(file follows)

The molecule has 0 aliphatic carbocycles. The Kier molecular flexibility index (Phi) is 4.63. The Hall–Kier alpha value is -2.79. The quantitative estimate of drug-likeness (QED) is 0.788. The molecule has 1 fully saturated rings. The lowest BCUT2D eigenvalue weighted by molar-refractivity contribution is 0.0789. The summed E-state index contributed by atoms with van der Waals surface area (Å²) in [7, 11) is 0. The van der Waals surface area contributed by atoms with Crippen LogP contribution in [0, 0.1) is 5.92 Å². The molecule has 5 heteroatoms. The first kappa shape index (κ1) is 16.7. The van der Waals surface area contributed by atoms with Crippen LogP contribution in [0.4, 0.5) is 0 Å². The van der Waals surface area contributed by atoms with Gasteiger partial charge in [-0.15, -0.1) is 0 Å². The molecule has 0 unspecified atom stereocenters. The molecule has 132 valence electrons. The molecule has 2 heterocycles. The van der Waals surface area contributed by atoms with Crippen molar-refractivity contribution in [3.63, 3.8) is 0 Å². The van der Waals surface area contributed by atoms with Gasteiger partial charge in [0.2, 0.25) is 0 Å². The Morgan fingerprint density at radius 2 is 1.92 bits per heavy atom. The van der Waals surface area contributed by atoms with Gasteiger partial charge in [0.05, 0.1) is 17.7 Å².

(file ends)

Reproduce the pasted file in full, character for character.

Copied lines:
The molecule has 0 aliphatic carbocycles. The Kier molecular flexibility index (Phi) is 4.63. The Hall–Kier alpha value is -2.79. The quantitative estimate of drug-likeness (QED) is 0.788. The molecule has 1 fully saturated rings. The lowest BCUT2D eigenvalue weighted by molar-refractivity contribution is 0.0789. The summed E-state index contributed by atoms with van der Waals surface area (Å²) in [7, 11) is 0. The van der Waals surface area contributed by atoms with Crippen LogP contribution in [0, 0.1) is 5.92 Å². The molecule has 5 heteroatoms. The first kappa shape index (κ1) is 16.7. The van der Waals surface area contributed by atoms with Crippen LogP contribution in [0.4, 0.5) is 0 Å². The van der Waals surface area contributed by atoms with Gasteiger partial charge in [-0.15, -0.1) is 0 Å². The molecule has 0 unspecified atom stereocenters. The molecule has 132 valence electrons. The molecule has 2 heterocycles. The van der Waals surface area contributed by atoms with Crippen molar-refractivity contribution in [3.63, 3.8) is 0 Å². The van der Waals surface area contributed by atoms with Gasteiger partial charge in [0.2, 0.25) is 0 Å². The Morgan fingerprint density at radius 2 is 1.92 bits per heavy atom. The van der Waals surface area contributed by atoms with Gasteiger partial charge in [0.05, 0.1) is 17.7 Å².